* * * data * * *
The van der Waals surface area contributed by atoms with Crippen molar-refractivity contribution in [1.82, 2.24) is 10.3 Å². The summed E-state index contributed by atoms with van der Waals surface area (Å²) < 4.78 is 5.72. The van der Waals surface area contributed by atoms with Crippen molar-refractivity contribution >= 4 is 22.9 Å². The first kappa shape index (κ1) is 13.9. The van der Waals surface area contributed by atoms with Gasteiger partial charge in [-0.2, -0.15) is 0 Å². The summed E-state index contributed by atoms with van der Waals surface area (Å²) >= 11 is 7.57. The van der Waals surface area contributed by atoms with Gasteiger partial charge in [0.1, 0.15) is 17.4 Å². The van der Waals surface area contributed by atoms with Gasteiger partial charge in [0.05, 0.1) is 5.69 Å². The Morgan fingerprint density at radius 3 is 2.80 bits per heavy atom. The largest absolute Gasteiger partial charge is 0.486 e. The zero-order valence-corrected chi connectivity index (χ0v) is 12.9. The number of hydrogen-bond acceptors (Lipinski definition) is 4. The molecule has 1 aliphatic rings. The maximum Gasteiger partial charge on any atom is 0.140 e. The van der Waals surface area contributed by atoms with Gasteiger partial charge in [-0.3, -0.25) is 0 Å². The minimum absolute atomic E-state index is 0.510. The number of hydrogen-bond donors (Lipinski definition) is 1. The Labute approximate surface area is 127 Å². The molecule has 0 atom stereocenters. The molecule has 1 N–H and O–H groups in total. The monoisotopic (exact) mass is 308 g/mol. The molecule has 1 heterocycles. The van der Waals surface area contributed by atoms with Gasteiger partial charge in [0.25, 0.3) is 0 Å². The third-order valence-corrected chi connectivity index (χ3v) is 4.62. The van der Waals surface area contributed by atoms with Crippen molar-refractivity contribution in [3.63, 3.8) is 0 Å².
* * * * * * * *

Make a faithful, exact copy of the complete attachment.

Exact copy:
The van der Waals surface area contributed by atoms with Crippen molar-refractivity contribution in [1.82, 2.24) is 10.3 Å². The summed E-state index contributed by atoms with van der Waals surface area (Å²) < 4.78 is 5.72. The van der Waals surface area contributed by atoms with Crippen molar-refractivity contribution >= 4 is 22.9 Å². The first kappa shape index (κ1) is 13.9. The van der Waals surface area contributed by atoms with Gasteiger partial charge in [-0.2, -0.15) is 0 Å². The summed E-state index contributed by atoms with van der Waals surface area (Å²) >= 11 is 7.57. The van der Waals surface area contributed by atoms with Gasteiger partial charge in [0.1, 0.15) is 17.4 Å². The van der Waals surface area contributed by atoms with Gasteiger partial charge in [0.05, 0.1) is 5.69 Å². The Morgan fingerprint density at radius 3 is 2.80 bits per heavy atom. The largest absolute Gasteiger partial charge is 0.486 e. The zero-order valence-corrected chi connectivity index (χ0v) is 12.9. The number of hydrogen-bond acceptors (Lipinski definition) is 4. The molecule has 1 aliphatic rings. The maximum Gasteiger partial charge on any atom is 0.140 e. The van der Waals surface area contributed by atoms with Gasteiger partial charge in [-0.3, -0.25) is 0 Å². The minimum absolute atomic E-state index is 0.510. The number of hydrogen-bond donors (Lipinski definition) is 1. The Labute approximate surface area is 127 Å². The molecule has 0 atom stereocenters. The molecule has 1 N–H and O–H groups in total. The monoisotopic (exact) mass is 308 g/mol. The molecule has 1 heterocycles. The van der Waals surface area contributed by atoms with Gasteiger partial charge in [0.25, 0.3) is 0 Å². The third-order valence-corrected chi connectivity index (χ3v) is 4.62. The van der Waals surface area contributed by atoms with Crippen molar-refractivity contribution in [3.63, 3.8) is 0 Å².